“Perhaps the most prominent of the Paperclip physicians was Hubertus Strughold, called ‘the father of space medicine’ and for whom the Aeromedical Library at the USAF School of Aerospace Medicine was named in 1977. During the War, he was director of the Luftwaffe’s aeromedical institute; a Strughold staff member was acquitted at Nuremberg on the grounds that the physician’s Dachau laboratory was not the site of nefarious experiments. Strughold had a long career at the SAM, including the recruitment of other Paperclip scientists in Germany. His background was the subject of public controversy in the United States. He denied involvements with Nazi experiments and told reporters in this country that his life had been in danger from the Nazis. A citizen for 30 years before his death in 1986, his many honors included an American Award from the Daughters of the American Revolution.”

“An April 1947 intelligence report on Strughold states: ‘[H]is successful career under Hitler would seem to indicate that he must be in full accord with Nazism.’ However, Strughold’s colleagues in Germany and those with whom he had worked briefly in the United States on fellowships described him as politically indifferent or anti-Nazi. In his application to reside in this country, he declared: ‘Further, the United States is the only country of liberty which is able to maintain this liberty and the thousand-year-old culture and western civilization, and it is my intention to support the United States in this task, which is in danger now, with all my scientific abilities and experience.’

“In a 1952 civil service form, Strughold was asked if he had ever been a member of a fascist organization. His answer: ‘Not in my opinion.’ His references therein included the Surgeon General of the Air Force, the director of research at the Lovelace Foundation in New Mexico, and a colleague from the Mayo Clinic. In September 1948, Strughold was granted a security clearance from the Joint Intelligence Objectives Agency director, Captain Wev, who in the previous March had written to the Department of State protesting the difficulty of completing immigration procedures for Paperclip recruits.”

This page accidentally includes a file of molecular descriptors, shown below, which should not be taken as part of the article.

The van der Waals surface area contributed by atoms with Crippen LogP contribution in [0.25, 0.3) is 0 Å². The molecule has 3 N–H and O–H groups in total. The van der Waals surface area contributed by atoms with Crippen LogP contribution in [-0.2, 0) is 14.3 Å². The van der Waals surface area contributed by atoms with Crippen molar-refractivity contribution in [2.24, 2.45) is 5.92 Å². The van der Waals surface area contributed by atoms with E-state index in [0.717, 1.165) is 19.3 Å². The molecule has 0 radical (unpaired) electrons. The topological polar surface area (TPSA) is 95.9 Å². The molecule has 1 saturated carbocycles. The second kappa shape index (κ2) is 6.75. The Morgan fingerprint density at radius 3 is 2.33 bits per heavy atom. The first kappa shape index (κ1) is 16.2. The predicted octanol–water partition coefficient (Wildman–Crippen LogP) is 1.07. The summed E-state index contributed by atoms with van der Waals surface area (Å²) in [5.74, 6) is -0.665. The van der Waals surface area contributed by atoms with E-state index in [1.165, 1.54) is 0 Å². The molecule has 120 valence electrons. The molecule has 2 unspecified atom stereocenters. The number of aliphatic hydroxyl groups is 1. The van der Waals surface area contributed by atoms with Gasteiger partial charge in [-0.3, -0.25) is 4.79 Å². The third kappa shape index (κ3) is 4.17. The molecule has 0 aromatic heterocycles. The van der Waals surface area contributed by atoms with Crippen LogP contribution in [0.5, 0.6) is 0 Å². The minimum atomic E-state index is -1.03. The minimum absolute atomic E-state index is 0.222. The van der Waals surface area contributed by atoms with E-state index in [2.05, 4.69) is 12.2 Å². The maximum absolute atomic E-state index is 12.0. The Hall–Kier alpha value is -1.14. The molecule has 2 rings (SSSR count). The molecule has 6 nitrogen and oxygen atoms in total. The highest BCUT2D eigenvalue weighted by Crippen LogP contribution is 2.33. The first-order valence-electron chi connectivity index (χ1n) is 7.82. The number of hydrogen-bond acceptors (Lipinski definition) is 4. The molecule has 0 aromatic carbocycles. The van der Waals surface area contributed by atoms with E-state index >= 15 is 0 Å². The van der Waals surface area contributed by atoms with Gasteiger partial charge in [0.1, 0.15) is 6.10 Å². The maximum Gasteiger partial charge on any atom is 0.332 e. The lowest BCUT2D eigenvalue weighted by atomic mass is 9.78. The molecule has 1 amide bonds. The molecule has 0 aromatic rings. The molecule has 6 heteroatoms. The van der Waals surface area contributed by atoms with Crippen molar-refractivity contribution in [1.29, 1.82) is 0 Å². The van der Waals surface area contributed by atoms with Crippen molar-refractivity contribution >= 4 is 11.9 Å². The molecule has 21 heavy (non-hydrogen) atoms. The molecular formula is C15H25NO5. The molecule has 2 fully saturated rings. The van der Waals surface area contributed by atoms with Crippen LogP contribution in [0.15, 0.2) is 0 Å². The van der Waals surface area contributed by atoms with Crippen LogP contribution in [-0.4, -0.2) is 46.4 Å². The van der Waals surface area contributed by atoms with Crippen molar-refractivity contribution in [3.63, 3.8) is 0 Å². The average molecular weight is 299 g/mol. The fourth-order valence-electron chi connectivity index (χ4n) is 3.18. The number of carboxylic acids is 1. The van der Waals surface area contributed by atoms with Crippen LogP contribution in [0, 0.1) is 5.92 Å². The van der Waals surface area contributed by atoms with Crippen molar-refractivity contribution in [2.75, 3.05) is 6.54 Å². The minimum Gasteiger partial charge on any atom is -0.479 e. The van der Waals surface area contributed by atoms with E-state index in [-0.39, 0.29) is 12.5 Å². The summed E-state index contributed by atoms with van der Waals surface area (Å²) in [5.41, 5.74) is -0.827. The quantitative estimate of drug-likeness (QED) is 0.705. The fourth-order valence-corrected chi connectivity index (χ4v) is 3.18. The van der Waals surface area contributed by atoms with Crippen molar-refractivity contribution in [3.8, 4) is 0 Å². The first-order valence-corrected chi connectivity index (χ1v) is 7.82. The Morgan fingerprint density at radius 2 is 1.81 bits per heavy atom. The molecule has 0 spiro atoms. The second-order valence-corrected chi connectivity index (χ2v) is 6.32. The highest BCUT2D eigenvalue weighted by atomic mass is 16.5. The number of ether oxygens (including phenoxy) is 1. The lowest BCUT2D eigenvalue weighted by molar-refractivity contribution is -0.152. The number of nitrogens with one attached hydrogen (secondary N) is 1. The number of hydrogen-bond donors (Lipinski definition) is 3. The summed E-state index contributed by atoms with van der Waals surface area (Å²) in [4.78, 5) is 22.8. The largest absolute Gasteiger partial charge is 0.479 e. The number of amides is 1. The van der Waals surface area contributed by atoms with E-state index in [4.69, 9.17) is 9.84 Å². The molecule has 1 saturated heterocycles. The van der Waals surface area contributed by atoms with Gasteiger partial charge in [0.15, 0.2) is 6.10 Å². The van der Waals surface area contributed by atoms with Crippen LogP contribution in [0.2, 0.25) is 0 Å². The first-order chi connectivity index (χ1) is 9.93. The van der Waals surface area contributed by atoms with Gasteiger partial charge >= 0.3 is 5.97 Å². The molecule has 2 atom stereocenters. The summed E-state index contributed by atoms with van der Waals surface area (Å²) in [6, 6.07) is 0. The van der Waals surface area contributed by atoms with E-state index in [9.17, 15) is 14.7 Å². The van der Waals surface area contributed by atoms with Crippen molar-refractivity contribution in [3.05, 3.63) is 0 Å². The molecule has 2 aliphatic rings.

I can’t prove that after he came to the United States Strughold was quietly briefed (in 1948) on what happened at Roswell. Several of the old-timers I interviewed, however, were 100 percent sure that Strughold was briefed on it. Not because the Roswell affair involved aliens (it didn’t; the whole thing was a terrible series of unethical, monstrous experiments using people), but because it was hoped Strughold would be able to advance U.S. research in the field of high-altitude experimentation – something that had gone disastrously wrong at Roswell in 1947. So, my suggestion is that we expand our horizons: we’ve got just about all we can find concerning the Roswell controversy. But, something along the lines of an extensive investigation of just about every official document concerning Strughold might reveal. And, then let’s see where the threads and leads take us then. And so on. Maybe, there’s something sitting somewhere in a vault that contains a wealth of material on Strughold that has been overlooked, but that might reveal something important to us. I may, of course, just be grasping at straws. But, the fact that several people said Strughold knew all of what happened – having been secretly briefed – suggests it’s the people and their backgrounds we need to dig into to get answers. And, I’m not talking about U.S. personnel. I’m thinking of Paperclip and the people who were in it. Yes, a huge amount of material on Paperclip has been declassified. Maybe, though, there’s a lot still out of our hands. It’s these alternative avenues we need to go down if we’re going to stand a chance of getting some good, solid answers. They might be the only things left for us.